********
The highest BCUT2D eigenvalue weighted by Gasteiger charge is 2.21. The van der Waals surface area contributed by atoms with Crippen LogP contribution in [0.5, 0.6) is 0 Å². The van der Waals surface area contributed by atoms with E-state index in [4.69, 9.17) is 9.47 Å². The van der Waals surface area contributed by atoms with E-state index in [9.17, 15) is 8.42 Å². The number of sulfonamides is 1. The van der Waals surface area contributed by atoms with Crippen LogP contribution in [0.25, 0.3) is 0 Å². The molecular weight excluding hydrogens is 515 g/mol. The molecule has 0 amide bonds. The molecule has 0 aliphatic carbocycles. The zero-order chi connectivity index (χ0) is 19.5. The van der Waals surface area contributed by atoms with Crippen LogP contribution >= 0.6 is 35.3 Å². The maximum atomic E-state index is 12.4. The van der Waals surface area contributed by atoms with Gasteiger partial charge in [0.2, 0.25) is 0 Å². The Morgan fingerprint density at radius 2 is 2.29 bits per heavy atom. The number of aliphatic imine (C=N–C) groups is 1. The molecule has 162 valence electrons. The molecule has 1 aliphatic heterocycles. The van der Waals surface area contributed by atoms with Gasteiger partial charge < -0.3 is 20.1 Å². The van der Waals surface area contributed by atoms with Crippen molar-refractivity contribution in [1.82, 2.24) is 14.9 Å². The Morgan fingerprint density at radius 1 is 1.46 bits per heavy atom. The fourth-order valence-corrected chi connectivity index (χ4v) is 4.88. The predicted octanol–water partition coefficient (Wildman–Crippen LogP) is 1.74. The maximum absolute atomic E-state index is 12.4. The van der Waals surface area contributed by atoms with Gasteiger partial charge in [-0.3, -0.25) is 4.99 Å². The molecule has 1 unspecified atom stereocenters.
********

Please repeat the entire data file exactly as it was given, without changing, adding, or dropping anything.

The highest BCUT2D eigenvalue weighted by Gasteiger charge is 2.21. The van der Waals surface area contributed by atoms with Crippen LogP contribution in [0.5, 0.6) is 0 Å². The van der Waals surface area contributed by atoms with E-state index in [4.69, 9.17) is 9.47 Å². The van der Waals surface area contributed by atoms with E-state index in [9.17, 15) is 8.42 Å². The number of sulfonamides is 1. The van der Waals surface area contributed by atoms with Crippen LogP contribution in [0.25, 0.3) is 0 Å². The molecular weight excluding hydrogens is 515 g/mol. The molecule has 0 amide bonds. The molecule has 0 aliphatic carbocycles. The zero-order chi connectivity index (χ0) is 19.5. The van der Waals surface area contributed by atoms with Crippen LogP contribution >= 0.6 is 35.3 Å². The maximum atomic E-state index is 12.4. The van der Waals surface area contributed by atoms with Gasteiger partial charge in [0.2, 0.25) is 0 Å². The Morgan fingerprint density at radius 2 is 2.29 bits per heavy atom. The number of aliphatic imine (C=N–C) groups is 1. The molecule has 162 valence electrons. The molecule has 1 aliphatic heterocycles. The van der Waals surface area contributed by atoms with Gasteiger partial charge < -0.3 is 20.1 Å². The van der Waals surface area contributed by atoms with Crippen molar-refractivity contribution in [1.82, 2.24) is 14.9 Å². The Morgan fingerprint density at radius 1 is 1.46 bits per heavy atom. The fourth-order valence-corrected chi connectivity index (χ4v) is 4.88. The predicted octanol–water partition coefficient (Wildman–Crippen LogP) is 1.74. The maximum absolute atomic E-state index is 12.4. The van der Waals surface area contributed by atoms with Gasteiger partial charge in [-0.3, -0.25) is 4.99 Å². The molecule has 1 unspecified atom stereocenters.